Treknology as such should allow for effortless planetary landing of any starship. Their sublight engines obviously create thrust in excess of one gee; their structures can absorb this stress easily. The ships don't sag under their own weight, then, and should be able to hover over a planetary surface, or land on it in any arbitrary orientation (say, balancing on the tip of a nacelle), without the crew or the cargo being inconvenienced since they enjoy artificial gravity anyway.

Perhaps the limiting factor is atmospheric maneuvering, which posed problems for Voyager in certain situations, too. Impulse engines might work poorly within atmospheres, as suggested by DS9 "The Siege" where diving into the atmosphere supposedly negates the advantage of the impulse-capable interceptors over Kira's sub-impulse raider. Or perhaps the operation of a starship within an atmosphere causes too much havoc in the form of sonic booms, gentler but still massive displacement of air or whatnot. Say, perhaps some system aboard the ship (impulse engines?) creates forces outside the ship that are not harmful in the vacuum of space, but tend to cause major and disturbing air movement when the ship is dipped in an atmosphere.

It's difficult to see a connection between Voyager's atmospheric difficulties and her flapping nacelles, though. But I think it should raise a few eyebrows that the only two largish starship types seen to be capable of landing, Intrepid and Klingon BoP, both have strange, moving wings...

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Old August 12 2009, 12:33 AM   #37
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Re: Voyager Nacelles

Timo, I love your 'squeeze' theory. I'm just imagining a warp bubble forming and beginning to increase in flux as the nacelles charge... and then being squeezed by the rising nacelles, perhaps spreading it further forwards and backwards from the hull, with a smaller 'subspace gradient' than could otherwise be produced by a standard nacelle system, thus 'cushioning' the effects of the warp transition on normal space, sidestepping the issue of damage we saw in TNG.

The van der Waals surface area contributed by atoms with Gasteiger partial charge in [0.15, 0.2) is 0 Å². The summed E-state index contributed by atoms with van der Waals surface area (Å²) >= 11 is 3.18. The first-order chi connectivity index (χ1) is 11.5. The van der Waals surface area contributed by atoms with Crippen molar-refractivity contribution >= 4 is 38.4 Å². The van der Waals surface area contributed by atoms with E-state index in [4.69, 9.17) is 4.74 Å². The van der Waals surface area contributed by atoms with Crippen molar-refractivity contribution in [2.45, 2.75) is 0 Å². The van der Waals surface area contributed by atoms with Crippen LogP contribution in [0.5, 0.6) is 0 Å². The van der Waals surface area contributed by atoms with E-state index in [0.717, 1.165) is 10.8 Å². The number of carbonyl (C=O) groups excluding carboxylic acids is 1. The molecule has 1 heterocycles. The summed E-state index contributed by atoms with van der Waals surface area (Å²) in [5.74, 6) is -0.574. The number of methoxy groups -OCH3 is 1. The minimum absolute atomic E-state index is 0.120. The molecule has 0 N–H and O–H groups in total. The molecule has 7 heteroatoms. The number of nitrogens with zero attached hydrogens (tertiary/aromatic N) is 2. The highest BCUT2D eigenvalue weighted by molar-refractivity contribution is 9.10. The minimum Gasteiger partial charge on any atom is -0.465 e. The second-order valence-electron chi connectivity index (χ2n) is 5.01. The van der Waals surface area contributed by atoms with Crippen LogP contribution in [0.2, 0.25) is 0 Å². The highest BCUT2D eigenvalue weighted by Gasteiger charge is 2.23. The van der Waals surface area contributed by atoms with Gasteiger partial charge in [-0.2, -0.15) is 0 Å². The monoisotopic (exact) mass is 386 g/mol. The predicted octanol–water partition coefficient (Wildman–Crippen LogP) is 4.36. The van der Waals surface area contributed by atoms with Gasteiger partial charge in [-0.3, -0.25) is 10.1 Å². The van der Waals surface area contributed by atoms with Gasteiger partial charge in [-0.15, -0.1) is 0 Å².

TNG never explained what the damage actually was, it may well have been something to do with creating a subspace field or transitioning to warp rather than actually sustaining warp once engaged, after all, the 'D' coasted through the subspace anomaly just fine with an active subspace field to sustain warp (they were, after all, still at FTL) but just apparently not creating a propulsive effect, and did no further damage until they had to 're-engage' the engines.
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Old January 13 2014, 09:59 AM   #38
Pippin209
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Re: Voyager Nacelles

Hey guys ive loved reading your views on this subject. so much i had to join to comment with you all.

So im not exactly very knowledgeable on many trek teck aspects however i would say you are all mainly correct.
The nacelles will move to help create a more streamlined slip space bubble as well as use compression field theory to lower energy requirements allowing the 9.75 warp factor. could bewhy the Promethious has 4 nacelles as well as to allow each parts individual warp capability.
However i would say they it wont have anything to do with in atmosphere as they only use the thrusters in high output mode for thrust. (every time they go in atmosphere they have to configure the thrusters)
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Old January 15 2014, 03:51 AM   #39
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Re: Voyager Nacelles

5 year old thread. Most of the original commentators are no longer around.
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Old January 15 2014, 05:31 AM   #40
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Re: Voyager Nacelles

Agreed. Normally I'm pretty lenient on the occasional necro'ed thread, since it doesn't happen too often and it's normally by a new poster. Pippin209, no harm done and welcome to the board. But for future reference, please check the dates on older threads; it's better to start a new one than bump one this old. Thanks.

Given the age, I'm just going to clang this one and put it back to rest.